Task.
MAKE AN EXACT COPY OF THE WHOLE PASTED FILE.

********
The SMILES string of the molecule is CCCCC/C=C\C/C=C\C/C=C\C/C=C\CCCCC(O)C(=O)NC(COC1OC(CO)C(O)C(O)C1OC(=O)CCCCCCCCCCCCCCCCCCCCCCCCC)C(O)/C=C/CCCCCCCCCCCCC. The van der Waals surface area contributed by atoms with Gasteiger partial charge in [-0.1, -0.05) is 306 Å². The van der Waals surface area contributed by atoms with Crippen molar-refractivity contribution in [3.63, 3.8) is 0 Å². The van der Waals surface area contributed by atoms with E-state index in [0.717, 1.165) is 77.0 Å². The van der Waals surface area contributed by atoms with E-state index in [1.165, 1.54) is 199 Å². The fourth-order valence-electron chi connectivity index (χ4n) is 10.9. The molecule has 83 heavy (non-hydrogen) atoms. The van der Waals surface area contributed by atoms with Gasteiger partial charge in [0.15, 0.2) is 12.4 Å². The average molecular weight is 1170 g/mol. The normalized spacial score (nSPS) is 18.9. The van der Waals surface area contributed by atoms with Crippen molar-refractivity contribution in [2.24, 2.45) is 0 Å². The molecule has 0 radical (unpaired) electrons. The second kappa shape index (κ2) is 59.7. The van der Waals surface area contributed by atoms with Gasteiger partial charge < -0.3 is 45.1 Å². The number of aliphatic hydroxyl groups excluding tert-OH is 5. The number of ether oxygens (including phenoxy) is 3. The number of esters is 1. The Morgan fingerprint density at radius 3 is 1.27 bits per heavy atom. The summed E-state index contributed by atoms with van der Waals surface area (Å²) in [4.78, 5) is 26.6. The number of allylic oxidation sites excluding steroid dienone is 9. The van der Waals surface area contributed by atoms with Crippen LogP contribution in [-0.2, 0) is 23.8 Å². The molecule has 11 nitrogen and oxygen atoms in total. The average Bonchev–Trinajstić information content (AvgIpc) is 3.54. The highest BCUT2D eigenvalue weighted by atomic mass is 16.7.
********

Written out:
The SMILES string of the molecule is CCCCC/C=C\C/C=C\C/C=C\C/C=C\CCCCC(O)C(=O)NC(COC1OC(CO)C(O)C(O)C1OC(=O)CCCCCCCCCCCCCCCCCCCCCCCCC)C(O)/C=C/CCCCCCCCCCCCC. The van der Waals surface area contributed by atoms with Gasteiger partial charge in [-0.1, -0.05) is 306 Å². The van der Waals surface area contributed by atoms with Crippen molar-refractivity contribution in [3.63, 3.8) is 0 Å². The van der Waals surface area contributed by atoms with E-state index in [0.717, 1.165) is 77.0 Å². The van der Waals surface area contributed by atoms with E-state index in [1.165, 1.54) is 199 Å². The fourth-order valence-electron chi connectivity index (χ4n) is 10.9. The molecule has 83 heavy (non-hydrogen) atoms. The van der Waals surface area contributed by atoms with Gasteiger partial charge in [0.15, 0.2) is 12.4 Å². The average molecular weight is 1170 g/mol. The normalized spacial score (nSPS) is 18.9. The van der Waals surface area contributed by atoms with Crippen molar-refractivity contribution in [2.24, 2.45) is 0 Å². The molecule has 0 radical (unpaired) electrons. The second kappa shape index (κ2) is 59.7. The van der Waals surface area contributed by atoms with Gasteiger partial charge < -0.3 is 45.1 Å². The number of aliphatic hydroxyl groups excluding tert-OH is 5. The number of ether oxygens (including phenoxy) is 3. The number of esters is 1. The Morgan fingerprint density at radius 3 is 1.27 bits per heavy atom. The summed E-state index contributed by atoms with van der Waals surface area (Å²) in [4.78, 5) is 26.6. The number of allylic oxidation sites excluding steroid dienone is 9. The van der Waals surface area contributed by atoms with Crippen LogP contribution in [-0.2, 0) is 23.8 Å². The molecule has 11 nitrogen and oxygen atoms in total. The average Bonchev–Trinajstić information content (AvgIpc) is 3.54. The highest BCUT2D eigenvalue weighted by atomic mass is 16.7.